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Unlocking a GEBs Future: Accelerating Coordinated Utility Programs

Coordinated energy efficiency, demand flexibility, and demand response programs and grid-interactive efficient buildings (GEBs) are critical to achieve a modern, carbon-free energy system

WASHINGTON, D.C. — With the potential to save up to $18 billion in power system costs and 80 million tons of carbon emissions annually, a new report and case studies from the Smart Electric Power Alliance (SEPA) examines the current state of coordinated utility programs that support grid-interactive efficient buildings (GEBs). GEBs are energy efficient buildings that use smart technologies and on-site distributed energy resources (DERs) to provide demand flexibility while continuously co-optimizing for energy cost, grid services, and occupant needs and preferences.

The new study, supported by the U.S. Department of Energy (DOE) and Lawrence Berkeley National Laboratory, examines how traditional energy efficiency (EE), demand flexibility (DF), and demand response (DR) programs are transitioning to integrate energy conservation and active management of electricity in buildings for the direct or indirect provision of grid services. The report and case studies examine the barriers and potential solutions to this building energy program transition. By gathering insights from utilities, program administrators, technology solution providers, and regulators about energy program business models and regulatory frameworks, the study aims to support all stakeholders looking to unlock a GEBs future.

“Unlocking a successful GEBs future requires that we overcome current barriers that limit the ability to develop and deploy coordinated utility EE, DF and DR programs,” said Kate Strickland, manager, regulatory and business innovation at the Smart Electric Power Alliance. “By identifying current practitioner challenges paired with on-the-ground solution strategies, this report and case studies offer all stakeholders – including utilities, program administrators, technology solution providers, and regulators – tools and resources to unlock their own GEBs future.”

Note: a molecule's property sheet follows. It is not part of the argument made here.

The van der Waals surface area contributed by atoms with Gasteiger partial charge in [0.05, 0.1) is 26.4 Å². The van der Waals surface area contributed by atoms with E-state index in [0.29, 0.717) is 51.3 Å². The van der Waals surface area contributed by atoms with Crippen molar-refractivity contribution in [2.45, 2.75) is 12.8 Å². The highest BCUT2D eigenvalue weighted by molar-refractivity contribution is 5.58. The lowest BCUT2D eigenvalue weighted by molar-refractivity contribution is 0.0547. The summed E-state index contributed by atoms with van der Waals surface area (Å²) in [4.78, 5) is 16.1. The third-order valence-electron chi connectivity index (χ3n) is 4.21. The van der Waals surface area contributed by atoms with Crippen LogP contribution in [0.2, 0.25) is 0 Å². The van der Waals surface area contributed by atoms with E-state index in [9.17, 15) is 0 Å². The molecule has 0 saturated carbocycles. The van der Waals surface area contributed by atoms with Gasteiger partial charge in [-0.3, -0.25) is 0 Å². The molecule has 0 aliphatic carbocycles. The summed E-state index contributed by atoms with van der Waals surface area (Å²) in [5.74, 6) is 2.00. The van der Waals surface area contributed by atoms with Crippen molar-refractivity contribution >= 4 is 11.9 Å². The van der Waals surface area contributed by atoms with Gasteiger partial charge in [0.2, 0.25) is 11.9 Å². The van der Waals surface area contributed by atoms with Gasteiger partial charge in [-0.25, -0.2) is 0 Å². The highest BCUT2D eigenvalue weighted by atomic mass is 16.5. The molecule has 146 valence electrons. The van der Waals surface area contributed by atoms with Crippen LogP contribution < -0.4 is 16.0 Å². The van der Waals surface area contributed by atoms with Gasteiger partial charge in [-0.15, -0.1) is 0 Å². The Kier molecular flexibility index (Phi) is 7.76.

To accelerate a GEBs future, utility building energy programs, which often provide incentives and/or technical assistance for building energy upgrades, will need to transition to better integrate conservation and active management of electricity in buildings for the direct or indirect provision of grid services. The study contains eight case studies covering examples of key challenges and successful strategies for coordinated EE+DF(+DR) programs.

Other key findings about coordinated EE+DF(+DR) programs include:

  • Utility organizational and regulatory procedural silos are limiting the ability to develop and deploy programs and maximize DF and grid services.
  • Supportive regulatory innovation and collaboration frameworks, such as a more flexible regulatory framework for pilot programs or strategies to enhance collaborative work across multiple entities, can enable program development and flexibility.
  • Alternative regulatory models can encourage program development, planning, and deployment, though cost-effectiveness and evolving metrics for program design and evaluation remain challenging.
  • Customer recruitment and retention is often more challenging and complex than for traditional programs, and ensuring equitable participation requires additional considerations.
  • Broader system-level barriers such as inadequate standards and protocols, and cybersecurity concerns, are also limiting program development.

“Achieving the DOE’s goal to triple the energy efficiency and demand flexibility of residential and commercial buildings by 2030 will require advancing grid-interactive efficient buildings and coordinated utility program development,” said Peter Cappers, staff scientist in the Electricity Markets and Policy Department at the Lawrence Berkeley National Laboratory. “SEPA’s findings complement the GEB roadmap and will be helpful in expanding the DOE’s network of GEB connected communities nationwide.”

“With climate and resilience imperatives accelerating electrification, renewables, and DERs, there is an urgent need to orchestrate resources on both sides of the meter, including energy efficiency and flexible demand,” said Rodney Sobin, senior fellow at NASEO. “SEPA’s analysis and case studies will be an invaluable resource for our NASEO-NARUC GEB Working Group and states generally as they strive for a clean, reliable, and affordable electricity system.”

The report and case studies, Accelerating Coordinated Utility Programs for Grid-Interactive Efficient Buildings, are available to the public.

Additionally, SEPA is hosting a series of three public webinars entitled Unlocking a GEBs Future: Accelerating Coordinated Utility Programs — A Practitioners’ Perspectives Webinar Series

Join the July 28th launch webinar to hear from diverse practitioner perspectives – including the Hawaii Public Utilities Commission, Green Mountain Power, and National Grid.

Join the August 17th webinar to hear from diverse utility practitioner perspectives – including Holy Cross Energy, Portland General Electric, and SMUD.

Join the September 14th webinar to hear from diverse regulatory and policy practitioner perspectives – including Washington Utilities & Transportation Commission and Colorado Energy Office.

Media contact: Jordan Nachbar [email protected]; 202-559-2034